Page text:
I found your article precisely because I was asking myself the question "Just because someone on the internet says to click 'allow inprocess' on the OraOLEDB.Oracle provider, what exactly does that do, and why should I do it?"  And you answered my question.  Thanks!


Thursday, March 01, 2012 - 7:47:34 AM - Greg Read The Tip

I found this article whilst trying to research problems with @datsrc=N'server:port/database'. I have an oracle linked server working successfully but it uses plink encryption that runs non the localhost so that the TNS entry is:
TUNNEL = (DESCRIPTION=
                (ADDRESS=(PROTOCOL=tcp)(HOST=localhost)(PORT=15211))
                (CONNECT_DATA=(SERVICE_NAME=oradb02))
    )

If I use @datsrc=TUNNEL all is fine but I have tried everything without success to by pass TNSNames

e.g @datasrc=N'localhost:15211/oradb02' or N'n.n.n.n:15211/oradb02'

Any ideas?


Monday, June 04, 2012 - 9:13:01 AM - John Read The Tip

Using this article as a starting point, I have developed a slightly different method that is working well in my environment.  

I developed this method because using the article's suggestion for specifying the @datasrc parameter of the linked server definition yielded unreliable results.  On some SQL Servers it worked just fine, on others it did not.  In my environment, the revised step 5 below works reliably on all SQL Servers on which it has been implemented.

Steps 1 through 4 remain the same (note that the Oracle 11 client install is a single step replacing the steps 1 & 2 in the original article.

-------

Step 5a. 

Contact the Oracle DBA and ask for a tnsnames.ora file.  This is where the FQDN for the Oracle server is defined.  Mine looks like this:

 

# Generated client tnsnames.ora from /usr/local/scripts/config/generate_tnsnames.cfg

#

 

[DATABASE_NAME]=

  (DESCRIPTION=

    (ADDRESS=

      (PROTOCOL=TCP)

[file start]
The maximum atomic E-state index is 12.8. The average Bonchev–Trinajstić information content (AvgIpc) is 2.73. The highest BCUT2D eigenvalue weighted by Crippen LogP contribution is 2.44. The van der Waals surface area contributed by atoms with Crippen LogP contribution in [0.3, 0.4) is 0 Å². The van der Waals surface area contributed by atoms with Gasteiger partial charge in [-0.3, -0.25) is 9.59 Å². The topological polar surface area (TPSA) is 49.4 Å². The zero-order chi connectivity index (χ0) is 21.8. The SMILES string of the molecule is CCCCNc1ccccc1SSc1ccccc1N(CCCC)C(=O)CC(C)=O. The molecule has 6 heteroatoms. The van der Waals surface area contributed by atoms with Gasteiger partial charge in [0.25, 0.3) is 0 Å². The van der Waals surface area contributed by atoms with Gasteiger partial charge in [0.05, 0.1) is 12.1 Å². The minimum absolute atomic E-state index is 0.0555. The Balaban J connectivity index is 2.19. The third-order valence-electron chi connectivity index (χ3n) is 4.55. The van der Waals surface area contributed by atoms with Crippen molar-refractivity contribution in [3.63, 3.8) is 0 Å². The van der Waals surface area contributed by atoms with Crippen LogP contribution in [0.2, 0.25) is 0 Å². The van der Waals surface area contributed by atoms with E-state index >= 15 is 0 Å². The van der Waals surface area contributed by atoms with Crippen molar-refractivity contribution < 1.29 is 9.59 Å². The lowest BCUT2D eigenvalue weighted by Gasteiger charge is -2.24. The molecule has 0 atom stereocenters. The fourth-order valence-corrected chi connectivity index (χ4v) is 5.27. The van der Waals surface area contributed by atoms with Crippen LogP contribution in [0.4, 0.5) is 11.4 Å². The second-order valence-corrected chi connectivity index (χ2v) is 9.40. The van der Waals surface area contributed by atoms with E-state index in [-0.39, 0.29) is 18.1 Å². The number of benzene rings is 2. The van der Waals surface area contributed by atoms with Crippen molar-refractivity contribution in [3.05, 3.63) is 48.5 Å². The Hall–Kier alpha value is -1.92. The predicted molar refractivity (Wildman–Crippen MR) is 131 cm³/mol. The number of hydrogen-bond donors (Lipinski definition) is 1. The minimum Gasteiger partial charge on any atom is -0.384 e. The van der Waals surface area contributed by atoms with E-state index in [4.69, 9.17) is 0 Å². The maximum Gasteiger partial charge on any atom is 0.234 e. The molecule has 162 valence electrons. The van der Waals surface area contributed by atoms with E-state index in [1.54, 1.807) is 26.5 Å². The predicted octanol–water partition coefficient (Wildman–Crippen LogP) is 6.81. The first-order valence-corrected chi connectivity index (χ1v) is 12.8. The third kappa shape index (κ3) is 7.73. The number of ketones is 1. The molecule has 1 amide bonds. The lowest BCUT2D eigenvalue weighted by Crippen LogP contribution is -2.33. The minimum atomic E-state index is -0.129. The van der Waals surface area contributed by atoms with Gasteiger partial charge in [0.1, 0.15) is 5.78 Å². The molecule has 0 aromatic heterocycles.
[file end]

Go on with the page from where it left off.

(HOST=[ORACLE_SERVER_FQDN])

      (PORT=1521)

    )

    (CONNECT_DATA=

      (SERVER=dedicated)

      (SERVICE_NAME=[DATABASE_NAME])

    )

  )

  

Where [DATABASE_NAME] and [ORACLE_SERVER_FQDN] are values for the specific Oracle instance to which you are connecting.

-------

Step 5b. 

Ask the DBA about any parameters that need to be set in the sqlnet.ora file.  Mine looks like this:

 

# sqlnet.ora Network Configuration File: D:\app\oracle\product\11.2.0\client_1\network\admin\sqlnet.ora

# Generated by Oracle configuration tools.

 

# This file is actually generated by netca. But if customers choose to 

# install "Software Only", this file wont exist and without the native 

# authentication, they will not be able to connect to the database on NT.

 

NAMES.DIRECTORY_PATH=(TNSNAMES)

SQLNET.INBOUND_CONNECT_TIMEOUT=420

SQLNET.ENCRYPTION_CLIENT=required

 

The NAMES.DIRECTORY_PATH parameter is important!

-------

Step 5c. 

Assuming you installed the Oracle client in C:\Oracle, copy tnsnames.ora and sqlnet.ora into C:\Oracle\product\11.2.0\client_1\network\admin\ replacing any existing files (make a backup first).

-------

Step 5d. 

Create the linked server using the following script:

 

EXEC sp_addlinkedserver 

    @server = 'LINKED_SERVER_NAME',

    @srvproduct = 'Oracle',

    @provider = 'OraOLEDB.Oracle',

    @datasrc = 'DATABASE_NAME'

EXEC sp_addlinkedsrvlogin 

    @rmtsrvname = 'LINKED_SERVER_NAME',

    @useself = 'False', 

    @locallogin = NULL,

    @rmtuser = 'ACCOUNT_USERNAME',

    @rmtpassword = 'ACCOUNT_PASSWORD'

    

Where:

LINKED_SERVER_NAME is the name of your linked server object

DATABASE_NAME is the value from the tnsnames.ora file

ACCOUNT_USERNAME and ACCOUNT_PASSWORD are your Oracle server credentials.


Thursday, May 30, 2013 - 6:05:19 AM - Albert Read The Tip

I read somewhere else about changing the values in some of the registry settings, but your article does not mention any of this. What do you think - is it required?

 

The changes were:

 

HKEY_LOCAL_MACHINE\SOFTWARE\Microsoft\MSDTC\MTxOCI

HKEY_LOCAL_MACHINE\SOFTWARE\Wow6432Node\Microsoft\MSDTC\MTxOCI

 

OracleOciLib

Original: oci.dll

New: oci.dll

 

OracleSqlLib

Original: SQLLib80.dll

New: orasql11.dll

 

OracleXaLib

Original: xa80.dll

New: oraclient11.dll


Friday, July 12, 2013 - 1:42:07 PM - Lava Read The Tip

Tim -

Great article, thank you so much for the clear steps to follow. It would be great if you please update your article to include Windows vesion you are using for your steps since these steps can be more complex when installing 10g in Windows 2008 R2 server. The other thing would be greeat is to iclude the file links from Oracle site to do the installation. I was not able to install 10g ODAC in Win2008, so I had to use 11g and run it from command line.

Once again, thanks a lot.


Thursday, August 15, 2013 - 8:54:18 AM - Doug Purnell Read The Tip

Great article Tim.  I was able to follow your steps with the 11G R2 64bit client and everything worked.  It's nice to be able to not have to manage the TNS files for linked servers.


Friday, October 25, 2013 - 1:57:34 AM - Irene Read The Tip

Wonderful article. This has fixed my issue after i install and uninstall oracle 32bit and oracle 64bit clients. I am glad that we don't need the 32bit Oracle client after all (as in other blog indicated). I have apply this to SQL2012 x64 with Oracle 11gr2 x64.